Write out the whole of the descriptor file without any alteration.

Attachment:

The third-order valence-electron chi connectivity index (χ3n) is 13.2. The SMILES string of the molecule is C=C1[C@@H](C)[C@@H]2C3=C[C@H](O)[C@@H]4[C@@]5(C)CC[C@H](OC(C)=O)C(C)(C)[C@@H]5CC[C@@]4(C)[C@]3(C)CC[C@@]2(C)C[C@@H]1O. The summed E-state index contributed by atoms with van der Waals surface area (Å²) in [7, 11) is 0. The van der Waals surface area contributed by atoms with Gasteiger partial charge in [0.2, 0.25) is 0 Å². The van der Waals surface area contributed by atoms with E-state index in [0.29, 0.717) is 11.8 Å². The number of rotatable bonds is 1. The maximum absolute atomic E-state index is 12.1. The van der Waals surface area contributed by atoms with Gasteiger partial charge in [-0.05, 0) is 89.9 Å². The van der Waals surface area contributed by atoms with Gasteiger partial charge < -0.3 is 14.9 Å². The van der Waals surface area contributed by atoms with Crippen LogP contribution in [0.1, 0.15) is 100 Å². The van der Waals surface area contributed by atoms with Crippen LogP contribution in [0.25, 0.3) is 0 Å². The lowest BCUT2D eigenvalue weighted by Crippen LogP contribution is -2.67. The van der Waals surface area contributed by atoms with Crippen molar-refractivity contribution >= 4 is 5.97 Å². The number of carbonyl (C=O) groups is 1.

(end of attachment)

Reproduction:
The third-order valence-electron chi connectivity index (χ3n) is 13.2. The SMILES string of the molecule is C=C1[C@@H](C)[C@@H]2C3=C[C@H](O)[C@@H]4[C@@]5(C)CC[C@H](OC(C)=O)C(C)(C)[C@@H]5CC[C@@]4(C)[C@]3(C)CC[C@@]2(C)C[C@@H]1O. The summed E-state index contributed by atoms with van der Waals surface area (Å²) in [7, 11) is 0. The van der Waals surface area contributed by atoms with Gasteiger partial charge in [0.2, 0.25) is 0 Å². The van der Waals surface area contributed by atoms with E-state index in [0.29, 0.717) is 11.8 Å². The number of rotatable bonds is 1. The maximum absolute atomic E-state index is 12.1. The van der Waals surface area contributed by atoms with Gasteiger partial charge in [-0.05, 0) is 89.9 Å². The van der Waals surface area contributed by atoms with Gasteiger partial charge < -0.3 is 14.9 Å². The van der Waals surface area contributed by atoms with Crippen LogP contribution in [0.1, 0.15) is 100 Å². The van der Waals surface area contributed by atoms with Crippen LogP contribution in [0.25, 0.3) is 0 Å². The lowest BCUT2D eigenvalue weighted by Crippen LogP contribution is -2.67. The van der Waals surface area contributed by atoms with Crippen molar-refractivity contribution >= 4 is 5.97 Å². The number of carbonyl (C=O) groups is 1.